I always think of ourselves as storytellers whose biology is part narrative, part emergent experience. In other words unlike literature, our lives are a story that we can transform, because maturity allows us to see a greater part of our own story. If it had not been for Lynne D. Johnson I would have remained offline for the remainder of the year, but with the care and enthusiasm she showed me off line, this served to revive an aspect of my own personal history. What is history but the physical container of memory – it is the marker either we or someone else puts down to either preserve memory or to serve memory in a new way. History creation isn’t about creating history, it is simply the management, utilization and application of our own living memory.
What I have noticed isn’t that technology preserves history but it eliminates it in the process of upgrading. One of my developed habits to preserve history is to use a database to keep a track of my online contributions. That does not mean that a new operating system comes along that the relational database I use will be transportable or flow into a new system – and so today, this is why history isn’t simply about going backwards but about forward thinking. If one blithely disregards that the medium we use to record often changes markedly with technology or a new platform, then we are left wondering about things in terms of prior effort rather than the totality of history creation.
The problem with history creation is when we stick it through the lens of legacy. What others choose to keep or remember of us is never in our control. Some of history’s most famous people had no idea that what the eventual impact of what they were working on. William Shakespeare’s work has at points of history nearly disappeared before someone took it upon themselves to revive Shakespeare back into a wider social context. Thomas Paine died in a paupers grave probably thinking the world had forgotten him, but his papers on such things as “Common Sense” are widely available to those who appreciate the human condition. Yet people like Shakespeare and Paine did not work to create a legacy, they simply got involved in their work and their history creation was a normal natural flow of their existence and relationship to their particular lives.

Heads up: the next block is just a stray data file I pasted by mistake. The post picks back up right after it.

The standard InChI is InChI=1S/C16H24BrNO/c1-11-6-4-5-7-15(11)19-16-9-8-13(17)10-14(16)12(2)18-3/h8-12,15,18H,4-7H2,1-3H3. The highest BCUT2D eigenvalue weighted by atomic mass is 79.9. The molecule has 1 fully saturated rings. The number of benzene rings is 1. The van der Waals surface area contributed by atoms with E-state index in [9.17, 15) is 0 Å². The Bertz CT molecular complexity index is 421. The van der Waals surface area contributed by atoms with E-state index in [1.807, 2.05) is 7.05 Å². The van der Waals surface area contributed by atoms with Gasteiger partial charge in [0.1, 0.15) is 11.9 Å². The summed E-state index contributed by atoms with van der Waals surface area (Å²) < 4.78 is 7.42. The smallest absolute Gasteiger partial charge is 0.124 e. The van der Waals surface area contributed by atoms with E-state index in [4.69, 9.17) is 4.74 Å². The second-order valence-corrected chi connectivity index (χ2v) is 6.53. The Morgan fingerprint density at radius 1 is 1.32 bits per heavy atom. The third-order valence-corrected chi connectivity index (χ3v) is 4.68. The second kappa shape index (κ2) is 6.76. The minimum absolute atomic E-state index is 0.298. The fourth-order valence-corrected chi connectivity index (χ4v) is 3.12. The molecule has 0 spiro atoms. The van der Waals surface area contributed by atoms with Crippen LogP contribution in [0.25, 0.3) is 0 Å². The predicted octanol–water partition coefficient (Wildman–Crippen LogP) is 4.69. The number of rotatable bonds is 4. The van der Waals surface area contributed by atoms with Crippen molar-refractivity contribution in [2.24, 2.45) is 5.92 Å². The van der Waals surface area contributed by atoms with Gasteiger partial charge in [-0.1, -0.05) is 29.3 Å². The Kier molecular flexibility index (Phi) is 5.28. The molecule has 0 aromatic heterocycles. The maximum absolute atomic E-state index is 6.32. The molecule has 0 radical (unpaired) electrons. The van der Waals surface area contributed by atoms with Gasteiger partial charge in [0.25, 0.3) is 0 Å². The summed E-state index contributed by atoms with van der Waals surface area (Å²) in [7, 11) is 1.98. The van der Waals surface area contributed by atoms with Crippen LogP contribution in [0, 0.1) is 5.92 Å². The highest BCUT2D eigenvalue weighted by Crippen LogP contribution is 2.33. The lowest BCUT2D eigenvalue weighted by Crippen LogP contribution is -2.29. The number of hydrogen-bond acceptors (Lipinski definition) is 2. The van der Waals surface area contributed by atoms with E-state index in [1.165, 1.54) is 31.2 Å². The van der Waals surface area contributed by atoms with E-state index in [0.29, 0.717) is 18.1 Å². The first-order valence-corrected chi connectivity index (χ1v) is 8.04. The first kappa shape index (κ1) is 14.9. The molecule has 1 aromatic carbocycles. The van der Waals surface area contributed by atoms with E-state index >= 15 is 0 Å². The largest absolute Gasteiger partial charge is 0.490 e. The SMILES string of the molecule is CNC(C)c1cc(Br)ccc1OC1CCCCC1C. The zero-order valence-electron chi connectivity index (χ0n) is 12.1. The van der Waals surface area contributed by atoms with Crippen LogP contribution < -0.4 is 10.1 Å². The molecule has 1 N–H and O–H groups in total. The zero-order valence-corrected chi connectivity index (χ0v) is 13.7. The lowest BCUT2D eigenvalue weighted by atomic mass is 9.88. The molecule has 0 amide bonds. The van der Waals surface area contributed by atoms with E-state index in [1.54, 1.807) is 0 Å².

About 90% of whatever I have explored online under the mark of “Mark Zorro” is no longer online but that is neither here or there, just because we have the capacity to extend our memory does not mean we should live our lives in the past. The benefit of searchable memory is to aid us in the present moment – to be alive to what is and not what was. When the time machine allows me, I can quickly go back to a prior time, but this is only useful if it serves to mark one’s own learning or transform ones own thinking. The whole point of seeing an earlier self isn’t about the creation of narcissism but the complete opposite – an awakening through thoughtful insight and not more narcosis.
I remember someone asking a question once Why is Zorro the main commentator on these questions? because it is one that threw me aback, for I could not figure out why anyone would question that, yet in my response – I can now see back in the Year 2000 what the underlying nature of my own priorities were – and now I can see a randomness in the response that I can learn from.
In other areas history becomes about reputation and here one has to look at the good and the bad as one whole. If one expects history to provide garlands and plaudits, then one should not cry if what actually receives is criticism or misinterpretation. Motivation should not come from one’s history because motivation is a now thing, not a thing of the past. If we learn to separate people from process, we have allowed our thinking to grow rather than be dragged by the hair of our own perceived reputation. Sometimes people are astute enough to recognize what it is you are doing
but such kinds of recognition should serve as a clue to how I should proceed in the future, and not simply become a parcel or baggage of the past. Learning to let go therefore is a key human skill that is the most precious part of our personal history creation. The idea of impermanence or that nothing lasts forever is one which is replaced by the idea of faith. That is why faith is important to me, not because it serves to maintain a tradition or a spiritual value but because it assists decision intelligence. We are therefore whatever we think we are and the product of what it is that we think and history is just a memory device in that regard, not the very stuff of life that we should live for.